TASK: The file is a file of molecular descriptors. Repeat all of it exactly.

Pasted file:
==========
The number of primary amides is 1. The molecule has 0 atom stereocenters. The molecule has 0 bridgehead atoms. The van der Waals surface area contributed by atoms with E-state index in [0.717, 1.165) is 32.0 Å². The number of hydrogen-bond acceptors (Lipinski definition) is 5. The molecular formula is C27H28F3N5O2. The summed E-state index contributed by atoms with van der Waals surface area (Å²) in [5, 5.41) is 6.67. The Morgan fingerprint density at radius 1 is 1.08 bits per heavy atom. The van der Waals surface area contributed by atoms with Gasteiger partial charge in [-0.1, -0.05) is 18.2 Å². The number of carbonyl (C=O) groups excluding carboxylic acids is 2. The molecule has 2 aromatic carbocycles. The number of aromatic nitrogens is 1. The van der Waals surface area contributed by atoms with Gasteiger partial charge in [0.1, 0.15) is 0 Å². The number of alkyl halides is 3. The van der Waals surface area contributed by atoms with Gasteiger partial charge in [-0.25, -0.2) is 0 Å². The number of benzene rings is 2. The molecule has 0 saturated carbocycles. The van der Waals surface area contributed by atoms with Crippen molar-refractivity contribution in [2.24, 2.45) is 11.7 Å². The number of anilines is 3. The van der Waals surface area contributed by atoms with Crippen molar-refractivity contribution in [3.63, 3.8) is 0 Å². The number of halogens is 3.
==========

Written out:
The number of primary amides is 1. The molecule has 0 atom stereocenters. The molecule has 0 bridgehead atoms. The van der Waals surface area contributed by atoms with E-state index in [0.717, 1.165) is 32.0 Å². The number of hydrogen-bond acceptors (Lipinski definition) is 5. The molecular formula is C27H28F3N5O2. The summed E-state index contributed by atoms with van der Waals surface area (Å²) in [5, 5.41) is 6.67. The Morgan fingerprint density at radius 1 is 1.08 bits per heavy atom. The van der Waals surface area contributed by atoms with Gasteiger partial charge in [-0.1, -0.05) is 18.2 Å². The number of carbonyl (C=O) groups excluding carboxylic acids is 2. The molecule has 2 aromatic carbocycles. The number of aromatic nitrogens is 1. The van der Waals surface area contributed by atoms with Gasteiger partial charge in [0.1, 0.15) is 0 Å². The number of alkyl halides is 3. The van der Waals surface area contributed by atoms with Gasteiger partial charge in [-0.25, -0.2) is 0 Å². The number of benzene rings is 2. The molecule has 0 saturated carbocycles. The van der Waals surface area contributed by atoms with Crippen molar-refractivity contribution in [2.24, 2.45) is 11.7 Å². The number of anilines is 3. The van der Waals surface area contributed by atoms with Crippen molar-refractivity contribution in [3.63, 3.8) is 0 Å². The number of halogens is 3.